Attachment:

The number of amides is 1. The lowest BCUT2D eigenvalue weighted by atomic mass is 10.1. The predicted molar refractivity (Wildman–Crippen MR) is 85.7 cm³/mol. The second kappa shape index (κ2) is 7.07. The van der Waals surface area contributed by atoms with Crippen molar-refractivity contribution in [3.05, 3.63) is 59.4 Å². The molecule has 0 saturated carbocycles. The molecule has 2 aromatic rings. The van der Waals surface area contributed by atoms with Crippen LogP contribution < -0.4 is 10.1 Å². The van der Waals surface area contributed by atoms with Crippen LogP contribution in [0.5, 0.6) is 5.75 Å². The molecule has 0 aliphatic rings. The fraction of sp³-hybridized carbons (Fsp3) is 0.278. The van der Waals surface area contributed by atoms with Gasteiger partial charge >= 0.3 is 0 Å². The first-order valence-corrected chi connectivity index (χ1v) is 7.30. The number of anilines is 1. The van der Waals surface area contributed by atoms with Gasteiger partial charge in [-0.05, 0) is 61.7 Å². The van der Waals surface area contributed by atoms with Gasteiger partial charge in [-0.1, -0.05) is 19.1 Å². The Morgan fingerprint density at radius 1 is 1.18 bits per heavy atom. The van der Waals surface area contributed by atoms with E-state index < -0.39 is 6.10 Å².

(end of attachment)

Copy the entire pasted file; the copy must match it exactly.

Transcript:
The number of amides is 1. The lowest BCUT2D eigenvalue weighted by atomic mass is 10.1. The predicted molar refractivity (Wildman–Crippen MR) is 85.7 cm³/mol. The second kappa shape index (κ2) is 7.07. The van der Waals surface area contributed by atoms with Crippen molar-refractivity contribution in [3.05, 3.63) is 59.4 Å². The molecule has 0 saturated carbocycles. The molecule has 2 aromatic rings. The van der Waals surface area contributed by atoms with Crippen LogP contribution < -0.4 is 10.1 Å². The van der Waals surface area contributed by atoms with Crippen LogP contribution in [0.5, 0.6) is 5.75 Å². The molecule has 0 aliphatic rings. The fraction of sp³-hybridized carbons (Fsp3) is 0.278. The van der Waals surface area contributed by atoms with Gasteiger partial charge >= 0.3 is 0 Å². The first-order valence-corrected chi connectivity index (χ1v) is 7.30. The number of anilines is 1. The van der Waals surface area contributed by atoms with Gasteiger partial charge in [-0.05, 0) is 61.7 Å². The van der Waals surface area contributed by atoms with Gasteiger partial charge in [-0.1, -0.05) is 19.1 Å². The Morgan fingerprint density at radius 1 is 1.18 bits per heavy atom. The van der Waals surface area contributed by atoms with E-state index < -0.39 is 6.10 Å².